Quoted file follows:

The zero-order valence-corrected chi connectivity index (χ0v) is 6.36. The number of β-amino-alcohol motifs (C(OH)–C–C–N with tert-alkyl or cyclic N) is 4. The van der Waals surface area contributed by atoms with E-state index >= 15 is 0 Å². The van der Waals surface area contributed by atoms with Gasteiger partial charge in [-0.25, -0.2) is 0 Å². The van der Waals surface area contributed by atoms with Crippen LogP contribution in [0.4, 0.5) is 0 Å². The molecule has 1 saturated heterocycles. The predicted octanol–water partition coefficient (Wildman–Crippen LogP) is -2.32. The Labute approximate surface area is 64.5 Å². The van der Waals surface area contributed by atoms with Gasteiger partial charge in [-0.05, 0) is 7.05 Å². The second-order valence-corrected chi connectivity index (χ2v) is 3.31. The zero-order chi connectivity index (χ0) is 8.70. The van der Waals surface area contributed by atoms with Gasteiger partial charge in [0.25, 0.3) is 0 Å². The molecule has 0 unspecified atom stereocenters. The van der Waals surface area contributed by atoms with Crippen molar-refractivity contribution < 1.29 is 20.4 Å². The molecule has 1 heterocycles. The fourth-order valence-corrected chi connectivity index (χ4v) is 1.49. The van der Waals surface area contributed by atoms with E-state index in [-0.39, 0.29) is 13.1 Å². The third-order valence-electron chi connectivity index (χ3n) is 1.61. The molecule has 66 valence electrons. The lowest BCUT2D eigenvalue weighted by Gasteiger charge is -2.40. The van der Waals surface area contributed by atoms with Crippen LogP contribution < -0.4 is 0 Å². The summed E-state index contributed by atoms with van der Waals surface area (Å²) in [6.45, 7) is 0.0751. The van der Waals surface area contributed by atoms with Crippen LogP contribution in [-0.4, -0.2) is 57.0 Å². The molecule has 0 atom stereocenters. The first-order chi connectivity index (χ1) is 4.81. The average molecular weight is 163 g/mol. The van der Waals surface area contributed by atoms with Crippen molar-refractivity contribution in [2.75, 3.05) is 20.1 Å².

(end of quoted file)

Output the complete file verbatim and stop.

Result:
The zero-order valence-corrected chi connectivity index (χ0v) is 6.36. The number of β-amino-alcohol motifs (C(OH)–C–C–N with tert-alkyl or cyclic N) is 4. The van der Waals surface area contributed by atoms with E-state index >= 15 is 0 Å². The van der Waals surface area contributed by atoms with Gasteiger partial charge in [-0.25, -0.2) is 0 Å². The van der Waals surface area contributed by atoms with Crippen LogP contribution in [0.4, 0.5) is 0 Å². The molecule has 1 saturated heterocycles. The predicted octanol–water partition coefficient (Wildman–Crippen LogP) is -2.32. The Labute approximate surface area is 64.5 Å². The van der Waals surface area contributed by atoms with Gasteiger partial charge in [-0.05, 0) is 7.05 Å². The second-order valence-corrected chi connectivity index (χ2v) is 3.31. The zero-order chi connectivity index (χ0) is 8.70. The van der Waals surface area contributed by atoms with Gasteiger partial charge in [0.25, 0.3) is 0 Å². The molecule has 0 unspecified atom stereocenters. The van der Waals surface area contributed by atoms with Crippen molar-refractivity contribution < 1.29 is 20.4 Å². The molecule has 1 heterocycles. The fourth-order valence-corrected chi connectivity index (χ4v) is 1.49. The van der Waals surface area contributed by atoms with E-state index in [-0.39, 0.29) is 13.1 Å². The third-order valence-electron chi connectivity index (χ3n) is 1.61. The molecule has 66 valence electrons. The lowest BCUT2D eigenvalue weighted by Gasteiger charge is -2.40. The van der Waals surface area contributed by atoms with Crippen LogP contribution < -0.4 is 0 Å². The summed E-state index contributed by atoms with van der Waals surface area (Å²) in [6.45, 7) is 0.0751. The van der Waals surface area contributed by atoms with Crippen LogP contribution in [-0.4, -0.2) is 57.0 Å². The molecule has 0 atom stereocenters. The first-order chi connectivity index (χ1) is 4.81. The average molecular weight is 163 g/mol. The van der Waals surface area contributed by atoms with Crippen molar-refractivity contribution in [2.75, 3.05) is 20.1 Å².